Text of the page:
By 1867 the news was about a portrait photographer who had set up shop in town. Junk and Company Photographers, operated by John Junk, were offering their services in Boise’s classifieds for a couple of years. You could get “pictures in every style” as well as enameled cards. In 1869, Photographer Junk was mentioned in the Statesman once more, this time as a resident of Helena, Montana, and the victim of a fire, the fourth time flames had destroyed his business.
S.W. Wood was in town in the fall of 1873 with his camera and a tent set up on Eighth Street near the old court house where he was “prepared to do all kinds of work in his line, and at reasonable prices.” He was likely one of many traveling photographers of the day.
Boise had its own resident picture-taker again in 1874 when I.B. Curry set up shop. He operated until about 1880.
Photography was becoming a necessity among a certain class when in 1877 the Statesman carried this advice headlined “How to Fix the Mouth.”
“As the season is approaching when the ladies will be looking their prettiest, and the clear strong sunlight will be conducive to the highest success of the art, the following suggestions from a distinguished photographer may prove of great value:
“When a lady, sitting for a picture, would compose her mouth to a bland and serene character, she should, just upon entering the room, say ‘Bosom,’ and keep the expression into which the mouth subsides until the desired effect in the camera is evident.”
The article went on to suggest that if a lady were to want “to assume a distinguished and somewhat noble bearing, not suggestive of sweetness, she should say ‘Brush,’ the result of which is infallible. If she wishes to make her mouth look small, she must say ‘Flip,’ but if the mouth be already too small and needs enlarging she must say ‘Cabbage.’”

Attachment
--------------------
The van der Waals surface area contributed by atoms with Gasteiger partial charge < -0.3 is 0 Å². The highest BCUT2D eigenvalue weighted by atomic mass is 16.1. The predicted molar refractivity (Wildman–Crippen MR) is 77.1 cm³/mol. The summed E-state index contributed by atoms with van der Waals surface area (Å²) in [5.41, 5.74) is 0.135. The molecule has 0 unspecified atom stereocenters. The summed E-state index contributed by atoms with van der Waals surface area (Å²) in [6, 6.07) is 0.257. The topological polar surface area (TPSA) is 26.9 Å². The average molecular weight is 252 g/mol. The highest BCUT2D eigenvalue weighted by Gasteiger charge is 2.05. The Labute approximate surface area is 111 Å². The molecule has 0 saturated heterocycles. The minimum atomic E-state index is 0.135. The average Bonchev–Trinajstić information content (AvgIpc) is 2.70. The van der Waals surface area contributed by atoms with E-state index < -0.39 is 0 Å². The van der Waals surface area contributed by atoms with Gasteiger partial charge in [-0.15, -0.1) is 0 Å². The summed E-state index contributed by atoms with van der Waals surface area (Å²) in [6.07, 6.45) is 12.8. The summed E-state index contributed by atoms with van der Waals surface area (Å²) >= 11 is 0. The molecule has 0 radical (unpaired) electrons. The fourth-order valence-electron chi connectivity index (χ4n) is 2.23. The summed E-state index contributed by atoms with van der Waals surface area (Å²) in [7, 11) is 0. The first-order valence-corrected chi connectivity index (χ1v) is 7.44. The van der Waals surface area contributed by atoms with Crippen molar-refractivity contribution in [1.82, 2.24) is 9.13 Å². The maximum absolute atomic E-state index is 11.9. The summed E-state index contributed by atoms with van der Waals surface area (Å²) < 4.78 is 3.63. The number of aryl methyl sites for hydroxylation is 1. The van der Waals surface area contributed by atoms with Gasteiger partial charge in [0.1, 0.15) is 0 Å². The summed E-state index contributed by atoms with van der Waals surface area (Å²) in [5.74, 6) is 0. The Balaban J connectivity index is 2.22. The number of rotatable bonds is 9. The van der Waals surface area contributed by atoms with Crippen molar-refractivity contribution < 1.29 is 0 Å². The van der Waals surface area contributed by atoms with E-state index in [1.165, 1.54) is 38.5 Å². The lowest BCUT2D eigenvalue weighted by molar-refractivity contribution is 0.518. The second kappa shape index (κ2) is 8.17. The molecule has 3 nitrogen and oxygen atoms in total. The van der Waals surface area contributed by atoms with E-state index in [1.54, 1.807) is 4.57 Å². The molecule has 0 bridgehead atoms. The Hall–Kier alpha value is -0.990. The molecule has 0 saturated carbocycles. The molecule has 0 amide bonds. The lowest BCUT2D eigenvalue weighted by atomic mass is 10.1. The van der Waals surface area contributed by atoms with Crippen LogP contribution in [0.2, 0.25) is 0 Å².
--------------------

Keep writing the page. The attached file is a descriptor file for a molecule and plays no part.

Whether or not the instructions were intended to form a mouth where the tongue would rest firmly in the cheek is not entirely clear.
The Idaho Tri-Weekly Statesman covered a photo shoot of 500 students in the spring of 1887. The City School students from first grade through high school were rounded up by “Prof. Daniels,” who was the superintendent of the school district, and arranged “them in a group, the large girls and boys in the rear, and the very little folks in various pretty attitudes in the fore-ground.” According to the paper “Photographer Cook blush(ed) at finding himself the object of one thousand curious and sparkling eyes.”
It would be a treat to see that old photo and to check for goofy faces, protruding tongues, and rabbit ears from fingers. How early did that start, do you suppose?